As with any template in Notion, you can just jump in and change anything you need to. There’s no structure to set up. The engineering wiki template contains a page that teaches you how to use it—it’s under “Getting Started”—and it advises:
These are just the general instructions for using Notion!
I’m going to create a new wiki from scratch and show you how to do it.
A new wiki starts with a simple blank page. Title it whatever you want—you can always change it later—and start building the page. I’ve begun making a dummy “how to make a wiki” wiki to give some structure and illustrate my explanation.
To get a more efficient layout you can divide the page down the middle. The tool for doing that is in the standard block menu.
You’re looking for the Divider tool. Once you’ve created it you can drag it around wherever you want it.
Create some subheadings for topic areas. You can do these from the block menu, or just hit return and then use Shift+Cmd/Ctrl+2 to format them.
Underneath them, just add text for titles of your pages. The beauty of Notion is that you can create the pages, then bring them together, or you can start in the top-level page and build the whole thing out as sub-pages and sub-sub-pages. And you don’t have to get stuck with one approach. You can use both if you already have an existing knowledge base.
I’ve added text descriptions, not titles, then turned them into pages using the “Turn into” tool in the menu.
As you can see it leaves them trailing off; text blocks can be any number of lines but page titles are a single line. No problem, just rewrite them.
You can add icons to your new page titles to make them visually recognizable. This doesn’t just make the page look nicer and snazzier—it aids instant, at-a-glance navigation by reinforcing written structure with visual cues.
You can do it in the page itself, by opening the page and using the menu at the top of the page:
That gives you the option to add a header image, icon, and page-level discussion/comment that you can direct toward a specific team member, so if you need feedback on structure or content, this is a great way to collaborate as you build your wiki.
You can see here that I’ve added a banner and an icon, as well as a message to my collaborator.
When we go back to the main wiki page…
It’s really that simple. But what are some ways to get the most out of your Notion wikis?
LPT: Get the best from your Notion wiki
A wiki is dynamic. So you can use it to make announcements and call for responses. A section in your wiki that contains copies of company-wide or departmental emails and announcements supports communication, and you can use it for surveys and feedback too.
A wiki of wikis
You can build a company homepage wiki that also has departmental wikis inside it. So if I’m an SDR, for instance, I’d have access to the company-wide elements of the company homepage wiki: company philosophy, what’s new, targets, people, teams and so on. And I’d also have access to the sales department wiki. But I might not be able to make changes or contributions to the design or engineering department wikis.
Your wiki brings everything together in one place. That doesn’t mean it all has to be in Notion. Your wiki can contain links out to the company’s invoicing, productivity, and collaboration tools; no reason Harvest and Slack can’t be in there. If they’re set up as single sign-on it might be easier to use Notion as a home base for everyone in the company.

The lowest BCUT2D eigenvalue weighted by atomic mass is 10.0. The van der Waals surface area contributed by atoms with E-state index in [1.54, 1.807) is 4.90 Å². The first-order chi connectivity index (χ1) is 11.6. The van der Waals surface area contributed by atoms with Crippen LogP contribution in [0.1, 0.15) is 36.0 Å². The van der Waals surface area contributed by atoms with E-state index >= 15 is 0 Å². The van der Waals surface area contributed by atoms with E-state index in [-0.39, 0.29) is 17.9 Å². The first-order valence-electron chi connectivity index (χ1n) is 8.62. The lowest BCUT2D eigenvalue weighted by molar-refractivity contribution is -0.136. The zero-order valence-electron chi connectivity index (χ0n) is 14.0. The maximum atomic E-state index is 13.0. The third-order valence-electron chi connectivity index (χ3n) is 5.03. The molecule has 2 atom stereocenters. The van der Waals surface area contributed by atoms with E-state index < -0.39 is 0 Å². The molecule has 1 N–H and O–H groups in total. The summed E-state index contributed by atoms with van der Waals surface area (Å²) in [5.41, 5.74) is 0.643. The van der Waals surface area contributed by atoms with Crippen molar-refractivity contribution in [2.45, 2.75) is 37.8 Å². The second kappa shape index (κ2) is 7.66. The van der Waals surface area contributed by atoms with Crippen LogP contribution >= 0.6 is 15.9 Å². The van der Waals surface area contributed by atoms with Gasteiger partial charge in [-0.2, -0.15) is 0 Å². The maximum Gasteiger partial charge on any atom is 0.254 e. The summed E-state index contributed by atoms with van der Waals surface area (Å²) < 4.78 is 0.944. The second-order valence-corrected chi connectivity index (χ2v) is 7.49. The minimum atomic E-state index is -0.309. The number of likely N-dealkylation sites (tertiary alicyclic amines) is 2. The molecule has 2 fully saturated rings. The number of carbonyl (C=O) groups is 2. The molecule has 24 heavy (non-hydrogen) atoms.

Work out loud
See something? Say something. The best way to use Notion for wikis will be different for different organizations and teams, and you’ll discover and hone it faster if you do it as a team. Notion lets you permission access but it also gives you the tools to empower your team to make contributions throughout the creation and operation of your wiki.
Alternative wiki tools
Notion isn’t the only wiki tool out there. While they may not be as multifaceted as Notion, these alternatives are solid contenders for creating wikis for your business:
Bit.ai is a document management tool designed to accept and manage 100+ different document and file types from 70+ applications. Bit has team workspaces, powerful search functionality to track down the document you’re looking for fast, and permissioned access.
It’s a great candidate for a company-wide wiki, though it doesn’t have Notion’s flexibility when it comes to content creation.
There’s a limited free plan (10 documents, rising to 50 free with the Bit referrals program) and paid plans are $8 per month for Pro, $15 per month for Business, with a custom enterprise option.
Confluence is designed as a team workspace, rather than a knowledge base, making it closer to Notion than to a pure knowledge base tool like Helpjuice (see below). It’s probably the most direct competitor for Notion, as well as being widely recognized as the “one to beat” in the space.
Confluence is flexible, has a ton of templates and lets teams collaborate in a more active and open-ended way. There are integrations with Trello, Slack, Jira, DropBox, and Drive.
Confluence is free for up to 10 users, $5 per month per user for up to 100 users, and $10 per month per user for up to up to 100 users on the Premium plan.
Tettra is designed as a knowledge base tool, with built-in workflows to get people the answers they need quickly. There’s a smart suggestions feature and users can add files from DropBox and Drive. It also comes with integrations with Slack, G Suite, and GitHub.
Tettra is free for the first five users, then $99 per month for the first ten users, with custom enterprise pricing.
Helpjuice is another dedicated knowledge base tool, designed for company FAQs and wikis. It’s easily customizable and styleable, so if on-brand looks are important to your company, Helpjuice is a good choice. And it has built-in analytics that track searches, content views, and more, giving you insight into which areas need more content.
Helpjuice is the priciest option here, running $120 per month for up to 4 users, $200 for up to 16 users and $289 for up to 60 users. You can have unlimited users for $499 a month, making Helpjuice a great choice for larger organizations and customer-facing knowledge bases.
As you can see, Notion isn’t your only option. Though it is the tool we generally recommend for building wikis, as the most versatile and easily customizable with everything there in one tool. It also gets you up to speed quickly with instructions built into its templates and features. Whichever wiki builder you choose, remember where the concept comes from: it should help you get off the ground, and users on board, quickly.